HOME SCHOOLING: How We Do It Differently – Part II

Last time I wrote about home schooling, I told you how I led my kids in learning while also keeping up with my work supporting a family and running our 90 acre homestead. The trick, as I’ve discovered, is letting my kids teach themselves. I simply set out daily expectations, then make sure those expectations are met at the end of each day. Information is not scarce these days, as it was when teachers and classrooms were first invented as a way of educating children. These days the world is awash with knowledge. Besides books, the internet brings the world’s best teachers to every child who can get online. Kids can find all this stuff easily enough on their own if they’re expected to. Using my methods, they learn the content but they also learn to teach themselves. This is not the way I see most home schooling parents do it, but it’s not the only thing I do differently.  My home schooling also has a different focus.

One thing I’ve learned about life in the modern world is that bureaucracy spreads. You see this in all areas of life. When you’re a hammer, everything looks like a nail. And when you’re a bureaucrat, everything looks like it needs more regulation. You see this everywhere, including education.

When I began home schooling back in 2009, I thought a good place to begin was by reading the official curriculum documents put out by the Ministry of Education in the province of Ontario, Canada where I live. I figured they knew what they were doing and I’d base my own teaching on their lead. But have you ever read official curriculum documents? Even if you don’t home school, you should. Actually, if you don’t home school you especially need to read the curriculum. Trust me, you’ll be surprised at the level of bureaucratic gobble-dee-gook.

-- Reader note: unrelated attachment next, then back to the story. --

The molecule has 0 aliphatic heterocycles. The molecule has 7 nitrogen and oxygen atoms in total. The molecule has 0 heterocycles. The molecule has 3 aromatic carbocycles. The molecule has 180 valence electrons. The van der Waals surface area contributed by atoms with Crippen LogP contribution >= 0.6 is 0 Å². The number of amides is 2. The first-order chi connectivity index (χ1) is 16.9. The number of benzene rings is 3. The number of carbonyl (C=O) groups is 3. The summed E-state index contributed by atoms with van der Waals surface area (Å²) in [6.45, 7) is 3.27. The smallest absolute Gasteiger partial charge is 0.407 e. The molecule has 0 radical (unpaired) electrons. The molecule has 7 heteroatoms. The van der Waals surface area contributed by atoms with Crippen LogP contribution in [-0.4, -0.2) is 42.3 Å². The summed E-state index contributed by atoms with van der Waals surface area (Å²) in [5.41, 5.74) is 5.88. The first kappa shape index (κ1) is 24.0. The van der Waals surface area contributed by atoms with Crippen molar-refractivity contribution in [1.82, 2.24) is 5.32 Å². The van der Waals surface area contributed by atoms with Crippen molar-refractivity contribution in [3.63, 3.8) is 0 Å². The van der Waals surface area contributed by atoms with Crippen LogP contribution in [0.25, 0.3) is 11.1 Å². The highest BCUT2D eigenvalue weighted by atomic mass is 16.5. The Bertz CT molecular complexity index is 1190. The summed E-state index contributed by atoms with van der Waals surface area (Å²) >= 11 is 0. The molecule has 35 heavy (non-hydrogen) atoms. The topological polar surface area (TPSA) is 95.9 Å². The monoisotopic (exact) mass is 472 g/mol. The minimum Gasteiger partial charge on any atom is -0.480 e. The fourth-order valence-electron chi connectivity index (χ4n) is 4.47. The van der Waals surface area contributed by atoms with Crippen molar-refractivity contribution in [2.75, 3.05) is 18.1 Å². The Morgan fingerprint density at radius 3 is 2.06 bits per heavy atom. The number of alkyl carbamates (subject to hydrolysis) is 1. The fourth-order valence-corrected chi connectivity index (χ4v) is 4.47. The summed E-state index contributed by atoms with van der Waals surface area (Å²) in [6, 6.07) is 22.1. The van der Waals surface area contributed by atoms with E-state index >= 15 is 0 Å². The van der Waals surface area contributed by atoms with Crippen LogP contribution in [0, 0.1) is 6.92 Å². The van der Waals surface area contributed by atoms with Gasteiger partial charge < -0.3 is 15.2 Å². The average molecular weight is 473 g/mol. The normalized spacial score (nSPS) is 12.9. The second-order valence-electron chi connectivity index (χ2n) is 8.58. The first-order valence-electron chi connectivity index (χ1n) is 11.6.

I tried to follow the official documents for a year before I realized something huge. The reason my kids were at the top of their class when they attended school, yet still couldn’t read, write and do math properly was because of the curriculum itself. Way too complicated, way too many unnecessary parts, and way too little focus on the three fundamental skills: reading, writing and math.

As I struggled to make sense of the official curriculum, I called up a high school teacher I know. She’s been teaching for more than 25 years, she’s great at her work, she connects with her kids and she loves her job. “How do you take the curriculum documents and turn them into actual teaching?”, I asked her. “Most of it is meaningless bureaucratic filler language, and so much of what’s required seems pointless.”

My teacher friend’s voice got quiet. “Let me tell you a secret. We teachers ask questions like this to each other in the staff room all the time. The curriculum is crazy and no teacher really follows it. We can’t. It’s written by people who have no idea what it’s like in the classroom. So we simply pick out what we can decipher, teach what we have time for, then hope the kids do well on standardized tests.”

That’s the conversation that destroyed my faith in the ability of the bureaucrats to even decide what needs to be taught, let alone ensure it happens. No doubt many teachers are doing their best, but they’ve been forced to make the best of bureaucracy gone wrong. Then there’s the whole issue of morally questionable ideas the bureaucrats have woven all through the curriculum. It’s a shocking betrayal of the health and safety of young people.